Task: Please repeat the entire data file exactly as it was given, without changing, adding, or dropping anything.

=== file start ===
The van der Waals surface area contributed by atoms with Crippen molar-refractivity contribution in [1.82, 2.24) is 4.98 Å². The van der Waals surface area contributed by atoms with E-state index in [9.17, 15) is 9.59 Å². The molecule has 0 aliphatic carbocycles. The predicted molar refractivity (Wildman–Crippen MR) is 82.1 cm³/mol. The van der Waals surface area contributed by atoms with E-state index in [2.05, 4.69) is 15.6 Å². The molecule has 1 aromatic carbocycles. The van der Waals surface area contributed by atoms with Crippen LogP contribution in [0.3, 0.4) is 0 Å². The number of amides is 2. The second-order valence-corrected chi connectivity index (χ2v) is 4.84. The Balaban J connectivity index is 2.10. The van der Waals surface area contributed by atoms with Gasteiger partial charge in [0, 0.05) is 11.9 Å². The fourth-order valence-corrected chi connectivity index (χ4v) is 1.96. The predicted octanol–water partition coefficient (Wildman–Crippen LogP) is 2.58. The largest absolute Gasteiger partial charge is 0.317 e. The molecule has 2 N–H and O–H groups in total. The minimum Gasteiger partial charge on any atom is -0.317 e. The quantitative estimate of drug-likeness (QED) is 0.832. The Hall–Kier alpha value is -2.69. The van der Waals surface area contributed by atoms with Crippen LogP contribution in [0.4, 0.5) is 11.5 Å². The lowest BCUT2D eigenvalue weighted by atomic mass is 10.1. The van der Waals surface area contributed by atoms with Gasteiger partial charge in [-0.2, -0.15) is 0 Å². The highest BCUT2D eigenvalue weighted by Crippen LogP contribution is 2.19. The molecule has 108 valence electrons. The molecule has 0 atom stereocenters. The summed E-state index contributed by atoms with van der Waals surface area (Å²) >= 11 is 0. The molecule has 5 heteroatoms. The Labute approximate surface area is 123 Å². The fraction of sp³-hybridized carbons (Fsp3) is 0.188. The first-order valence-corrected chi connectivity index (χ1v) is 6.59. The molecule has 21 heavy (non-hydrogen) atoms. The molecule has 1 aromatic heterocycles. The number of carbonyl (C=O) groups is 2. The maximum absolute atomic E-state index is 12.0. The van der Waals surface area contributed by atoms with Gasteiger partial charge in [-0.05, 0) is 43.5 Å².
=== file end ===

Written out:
The van der Waals surface area contributed by atoms with Crippen molar-refractivity contribution in [1.82, 2.24) is 4.98 Å². The van der Waals surface area contributed by atoms with E-state index in [9.17, 15) is 9.59 Å². The molecule has 0 aliphatic carbocycles. The predicted molar refractivity (Wildman–Crippen MR) is 82.1 cm³/mol. The van der Waals surface area contributed by atoms with E-state index in [2.05, 4.69) is 15.6 Å². The molecule has 1 aromatic carbocycles. The van der Waals surface area contributed by atoms with Crippen LogP contribution in [0.3, 0.4) is 0 Å². The number of amides is 2. The second-order valence-corrected chi connectivity index (χ2v) is 4.84. The Balaban J connectivity index is 2.10. The van der Waals surface area contributed by atoms with Gasteiger partial charge in [0, 0.05) is 11.9 Å². The fourth-order valence-corrected chi connectivity index (χ4v) is 1.96. The predicted octanol–water partition coefficient (Wildman–Crippen LogP) is 2.58. The largest absolute Gasteiger partial charge is 0.317 e. The molecule has 2 N–H and O–H groups in total. The minimum Gasteiger partial charge on any atom is -0.317 e. The quantitative estimate of drug-likeness (QED) is 0.832. The Hall–Kier alpha value is -2.69. The van der Waals surface area contributed by atoms with Crippen LogP contribution in [0.4, 0.5) is 11.5 Å². The lowest BCUT2D eigenvalue weighted by atomic mass is 10.1. The van der Waals surface area contributed by atoms with Gasteiger partial charge in [-0.2, -0.15) is 0 Å². The highest BCUT2D eigenvalue weighted by Crippen LogP contribution is 2.19. The molecule has 108 valence electrons. The molecule has 0 atom stereocenters. The summed E-state index contributed by atoms with van der Waals surface area (Å²) >= 11 is 0. The molecule has 5 heteroatoms. The Labute approximate surface area is 123 Å². The fraction of sp³-hybridized carbons (Fsp3) is 0.188. The first-order valence-corrected chi connectivity index (χ1v) is 6.59. The molecule has 21 heavy (non-hydrogen) atoms. The molecule has 1 aromatic heterocycles. The number of carbonyl (C=O) groups is 2. The maximum absolute atomic E-state index is 12.0. The van der Waals surface area contributed by atoms with Gasteiger partial charge in [-0.05, 0) is 43.5 Å².